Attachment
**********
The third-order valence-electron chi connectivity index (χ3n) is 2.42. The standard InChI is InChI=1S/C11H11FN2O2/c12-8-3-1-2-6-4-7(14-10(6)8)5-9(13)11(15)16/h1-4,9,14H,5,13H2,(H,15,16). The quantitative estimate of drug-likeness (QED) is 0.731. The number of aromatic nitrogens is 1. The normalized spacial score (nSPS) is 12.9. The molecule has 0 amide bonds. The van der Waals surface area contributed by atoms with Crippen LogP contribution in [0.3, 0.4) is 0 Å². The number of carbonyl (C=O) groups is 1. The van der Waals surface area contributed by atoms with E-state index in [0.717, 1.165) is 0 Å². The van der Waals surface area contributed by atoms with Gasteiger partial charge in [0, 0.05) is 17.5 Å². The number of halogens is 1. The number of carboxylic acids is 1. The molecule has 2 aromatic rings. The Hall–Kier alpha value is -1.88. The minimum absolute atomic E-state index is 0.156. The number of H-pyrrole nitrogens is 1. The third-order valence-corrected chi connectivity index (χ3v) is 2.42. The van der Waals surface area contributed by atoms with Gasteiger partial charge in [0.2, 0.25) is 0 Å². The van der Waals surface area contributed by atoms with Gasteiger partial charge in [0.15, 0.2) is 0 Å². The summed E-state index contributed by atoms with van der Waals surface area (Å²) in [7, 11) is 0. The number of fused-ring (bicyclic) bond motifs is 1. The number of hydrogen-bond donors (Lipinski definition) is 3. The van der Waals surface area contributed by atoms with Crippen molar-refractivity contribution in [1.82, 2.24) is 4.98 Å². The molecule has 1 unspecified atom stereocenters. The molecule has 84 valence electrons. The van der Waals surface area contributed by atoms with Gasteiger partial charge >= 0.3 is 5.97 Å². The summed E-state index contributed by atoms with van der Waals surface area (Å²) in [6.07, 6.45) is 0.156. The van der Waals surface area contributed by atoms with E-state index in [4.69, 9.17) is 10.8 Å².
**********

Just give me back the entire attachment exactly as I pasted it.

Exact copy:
The third-order valence-electron chi connectivity index (χ3n) is 2.42. The standard InChI is InChI=1S/C11H11FN2O2/c12-8-3-1-2-6-4-7(14-10(6)8)5-9(13)11(15)16/h1-4,9,14H,5,13H2,(H,15,16). The quantitative estimate of drug-likeness (QED) is 0.731. The number of aromatic nitrogens is 1. The normalized spacial score (nSPS) is 12.9. The molecule has 0 amide bonds. The van der Waals surface area contributed by atoms with Crippen LogP contribution in [0.3, 0.4) is 0 Å². The number of carbonyl (C=O) groups is 1. The van der Waals surface area contributed by atoms with E-state index in [0.717, 1.165) is 0 Å². The van der Waals surface area contributed by atoms with Gasteiger partial charge in [0, 0.05) is 17.5 Å². The number of halogens is 1. The number of carboxylic acids is 1. The molecule has 2 aromatic rings. The Hall–Kier alpha value is -1.88. The minimum absolute atomic E-state index is 0.156. The number of H-pyrrole nitrogens is 1. The third-order valence-corrected chi connectivity index (χ3v) is 2.42. The van der Waals surface area contributed by atoms with Gasteiger partial charge in [0.2, 0.25) is 0 Å². The van der Waals surface area contributed by atoms with Gasteiger partial charge in [0.15, 0.2) is 0 Å². The summed E-state index contributed by atoms with van der Waals surface area (Å²) in [7, 11) is 0. The number of fused-ring (bicyclic) bond motifs is 1. The number of hydrogen-bond donors (Lipinski definition) is 3. The van der Waals surface area contributed by atoms with Crippen molar-refractivity contribution in [1.82, 2.24) is 4.98 Å². The molecule has 1 unspecified atom stereocenters. The molecule has 84 valence electrons. The van der Waals surface area contributed by atoms with Gasteiger partial charge >= 0.3 is 5.97 Å². The summed E-state index contributed by atoms with van der Waals surface area (Å²) in [6.07, 6.45) is 0.156. The van der Waals surface area contributed by atoms with E-state index in [4.69, 9.17) is 10.8 Å².